Federal Law Enforcement Stage Bank Heist
If taxation is theft, as so many people—myself included—claim, then the federal government has a long history of stealing people’s stuff.
However, that’s a matter for debate and we all know there’s at least somewhat of a difference between taxes and stealing stuff.
Yet a recent story popped up over at Reason that leads me to wonder if the feds ever bothered to consider the difference.
Basically, they staged a bank heist.
After a brief moment of panic, some phone calls, and several days, Dagny and her husband Howard (pseudonyms used at their request to maintain privacy during ongoing legal proceedings) figured out what happened. On March 22, the FBI had raided U.S. Private Vaults. The federal agents were armed with a warrant allowing them to seize property belonging to the company as part of a criminal investigation—and even though the warrant explicitly exempted the safe deposit boxes in the company's vaults, they were taken too. More than 800 were seized.
Howard tells Reason there was no attempt made by the FBI to contact him, his wife, or their heirs—despite the fact that contact information was taped to the top of their box. Six weeks later, the couple is still waiting for their property to be returned. (Both individuals are supporters of Reason Foundation, the nonprofit that publishes this website.)
The FBI and federal prosecutors have "no authority to continue holding the possessions of some 800 bystanders who are not alleged to have been involved in whatever USPV may have done wrong," Benjamin Gluck, a California attorney who is representing several of the people caught up in the FBI's raid of U.S. Private Vaults, tells Reason.
Legal efforts to force the FBI to return the items seized during the March 22 raid have so far been unsuccessful, but at least five lawsuits are pending in federal court.
In other words, they knew damn good and well that they couldn’t take the contents of the safe deposit boxes, but they did it anyway.
What’s more, they don’t seem to be interested in giving people their stuff back, despite being in violation of the initial warrant.
How is this not a bank heist? Just because they don’t seem to be profiting from this—not yet, anyway—it doesn’t change the fact that they’re stealing people’s stuff. What’s more, thanks to qualified immunity, no one involved in this will be punished by the legal system, and that’s a big problem.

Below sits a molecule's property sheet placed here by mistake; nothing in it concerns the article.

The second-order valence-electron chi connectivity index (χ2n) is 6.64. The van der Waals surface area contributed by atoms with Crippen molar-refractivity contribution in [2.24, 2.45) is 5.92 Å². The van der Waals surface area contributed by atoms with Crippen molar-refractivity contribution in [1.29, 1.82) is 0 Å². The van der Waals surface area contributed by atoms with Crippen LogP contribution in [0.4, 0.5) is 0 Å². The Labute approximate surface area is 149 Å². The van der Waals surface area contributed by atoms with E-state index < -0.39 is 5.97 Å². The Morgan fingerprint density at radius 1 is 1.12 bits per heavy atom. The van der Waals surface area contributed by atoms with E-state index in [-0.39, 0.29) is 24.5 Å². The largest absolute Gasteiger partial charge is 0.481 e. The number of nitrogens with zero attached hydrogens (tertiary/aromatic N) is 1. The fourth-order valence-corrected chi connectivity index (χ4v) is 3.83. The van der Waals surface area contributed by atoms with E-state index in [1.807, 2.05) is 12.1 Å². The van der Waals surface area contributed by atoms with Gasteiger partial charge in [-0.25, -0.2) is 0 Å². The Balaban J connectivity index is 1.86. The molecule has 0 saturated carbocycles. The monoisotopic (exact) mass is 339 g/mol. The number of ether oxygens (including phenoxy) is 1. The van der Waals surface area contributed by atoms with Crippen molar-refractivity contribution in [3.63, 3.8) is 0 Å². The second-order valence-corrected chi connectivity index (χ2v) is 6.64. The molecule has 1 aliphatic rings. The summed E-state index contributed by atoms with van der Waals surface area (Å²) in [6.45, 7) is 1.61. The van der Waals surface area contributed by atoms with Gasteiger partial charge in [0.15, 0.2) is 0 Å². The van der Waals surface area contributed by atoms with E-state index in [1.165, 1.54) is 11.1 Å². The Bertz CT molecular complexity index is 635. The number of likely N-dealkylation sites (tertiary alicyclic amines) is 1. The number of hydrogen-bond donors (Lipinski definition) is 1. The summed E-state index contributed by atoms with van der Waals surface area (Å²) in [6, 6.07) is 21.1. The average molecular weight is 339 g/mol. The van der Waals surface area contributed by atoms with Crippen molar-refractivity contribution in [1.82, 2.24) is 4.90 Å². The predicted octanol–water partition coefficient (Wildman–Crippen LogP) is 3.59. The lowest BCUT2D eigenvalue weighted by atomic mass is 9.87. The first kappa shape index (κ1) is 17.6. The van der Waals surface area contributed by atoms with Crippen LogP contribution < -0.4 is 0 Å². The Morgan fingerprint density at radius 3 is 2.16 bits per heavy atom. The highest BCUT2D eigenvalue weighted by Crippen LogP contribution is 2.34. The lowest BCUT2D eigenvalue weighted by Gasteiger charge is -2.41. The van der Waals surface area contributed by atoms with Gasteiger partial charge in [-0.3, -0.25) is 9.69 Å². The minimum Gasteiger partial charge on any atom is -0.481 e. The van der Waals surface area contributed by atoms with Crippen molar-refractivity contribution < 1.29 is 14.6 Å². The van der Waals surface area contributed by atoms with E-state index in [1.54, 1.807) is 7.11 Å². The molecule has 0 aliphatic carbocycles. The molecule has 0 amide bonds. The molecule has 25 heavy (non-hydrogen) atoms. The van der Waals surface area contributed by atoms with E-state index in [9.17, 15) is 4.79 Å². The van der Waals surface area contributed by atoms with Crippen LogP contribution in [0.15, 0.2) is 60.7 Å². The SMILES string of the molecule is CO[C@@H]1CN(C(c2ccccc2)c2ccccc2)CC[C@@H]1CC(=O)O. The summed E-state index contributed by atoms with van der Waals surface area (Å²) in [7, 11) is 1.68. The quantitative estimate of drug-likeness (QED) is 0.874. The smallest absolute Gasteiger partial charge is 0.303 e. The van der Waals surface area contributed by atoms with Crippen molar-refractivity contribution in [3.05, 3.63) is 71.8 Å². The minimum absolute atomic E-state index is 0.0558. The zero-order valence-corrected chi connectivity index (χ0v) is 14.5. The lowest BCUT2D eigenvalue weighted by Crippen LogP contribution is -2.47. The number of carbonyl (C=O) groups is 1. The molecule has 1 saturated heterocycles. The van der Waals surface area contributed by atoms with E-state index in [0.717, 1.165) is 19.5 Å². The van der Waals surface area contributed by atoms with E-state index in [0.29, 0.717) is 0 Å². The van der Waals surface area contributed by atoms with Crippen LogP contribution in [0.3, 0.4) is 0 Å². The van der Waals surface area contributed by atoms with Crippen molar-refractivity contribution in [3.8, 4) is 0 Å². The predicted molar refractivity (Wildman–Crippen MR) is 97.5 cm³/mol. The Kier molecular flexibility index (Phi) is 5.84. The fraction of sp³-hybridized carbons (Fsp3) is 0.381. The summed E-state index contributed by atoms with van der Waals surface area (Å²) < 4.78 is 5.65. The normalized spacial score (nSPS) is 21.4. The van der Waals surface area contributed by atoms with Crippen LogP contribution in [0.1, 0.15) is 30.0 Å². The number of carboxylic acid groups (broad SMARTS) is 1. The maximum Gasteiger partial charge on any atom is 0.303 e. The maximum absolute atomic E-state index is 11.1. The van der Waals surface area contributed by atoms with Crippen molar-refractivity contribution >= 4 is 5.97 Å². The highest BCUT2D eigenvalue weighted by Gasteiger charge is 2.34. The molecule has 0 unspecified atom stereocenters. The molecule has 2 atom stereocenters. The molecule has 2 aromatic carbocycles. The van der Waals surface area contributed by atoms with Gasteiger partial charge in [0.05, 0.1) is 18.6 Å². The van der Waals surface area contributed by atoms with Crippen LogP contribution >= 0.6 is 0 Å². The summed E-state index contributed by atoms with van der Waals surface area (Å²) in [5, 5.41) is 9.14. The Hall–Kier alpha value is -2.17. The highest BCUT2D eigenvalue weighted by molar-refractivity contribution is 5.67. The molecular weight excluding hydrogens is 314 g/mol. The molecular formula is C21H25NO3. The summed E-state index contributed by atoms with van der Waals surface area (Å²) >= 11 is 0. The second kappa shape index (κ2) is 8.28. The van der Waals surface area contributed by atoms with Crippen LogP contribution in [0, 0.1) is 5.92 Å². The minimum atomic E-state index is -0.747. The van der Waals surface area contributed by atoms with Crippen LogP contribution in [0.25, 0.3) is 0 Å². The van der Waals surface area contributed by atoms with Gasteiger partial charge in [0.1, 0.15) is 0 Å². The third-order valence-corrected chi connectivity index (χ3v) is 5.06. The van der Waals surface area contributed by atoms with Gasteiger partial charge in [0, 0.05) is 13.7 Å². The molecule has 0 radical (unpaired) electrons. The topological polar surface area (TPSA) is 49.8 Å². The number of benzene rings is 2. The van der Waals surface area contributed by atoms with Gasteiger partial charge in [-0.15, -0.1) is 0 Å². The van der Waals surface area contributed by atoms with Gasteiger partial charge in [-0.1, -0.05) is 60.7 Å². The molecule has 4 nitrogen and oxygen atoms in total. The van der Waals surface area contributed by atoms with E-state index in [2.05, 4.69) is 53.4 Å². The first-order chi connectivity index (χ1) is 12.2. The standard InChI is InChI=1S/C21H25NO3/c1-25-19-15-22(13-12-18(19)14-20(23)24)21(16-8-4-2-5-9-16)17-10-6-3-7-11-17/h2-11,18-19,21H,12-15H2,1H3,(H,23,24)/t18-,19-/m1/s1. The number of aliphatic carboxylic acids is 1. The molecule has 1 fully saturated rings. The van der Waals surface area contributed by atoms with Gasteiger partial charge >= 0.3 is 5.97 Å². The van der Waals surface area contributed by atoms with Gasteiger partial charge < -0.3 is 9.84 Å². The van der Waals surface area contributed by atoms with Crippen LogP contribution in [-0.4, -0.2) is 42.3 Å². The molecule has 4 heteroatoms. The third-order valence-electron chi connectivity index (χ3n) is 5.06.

See, everyone involved can make the case that their actions are within the scope of their jobs. Because of that, they’re immune to prosecution for what is a clearcut case of theft.
That just ain’t right.
What’s more, it’s going to cost people more money to get their stuff back than some of the stuff is even worth.
The FBI claims that while some of the box holders are honest citizens, they maintain that many of the box holders were criminals who took advantage of the anonymity provided by the company.
To that, I simply ask, “So the hell what?”
Unless those other box holders have been convicted of something and those particular boxes were seized due to that conviction, it doesn’t freaking matter what those people may or may not have done.
I know, I know, bad people suck. Criminals suck. Yet the government’s assertion that they’re criminals simply isn’t enough to justify taking stuff without a warrant, which is precisely what we’re talking about here.
Heads need to roll.
However, while this country has so many things to love about it, the fact that people will get away with this continues to be a problem for me. It damn sure should be a problem for you, too.
It’s well past time we fix our system so those responsible can be held accountable. This should be a non-partisan issue, too, though I just don’t see this happening.
At a minimum, though, everyone who had stuff in those safe deposit boxes needs to get their stuff back, regardless of whether they’re considered criminals or not. Even then, it’s up to lawmakers to make it so this doesn’t happen again.
The question is, does anyone in Washington have the balls to do it?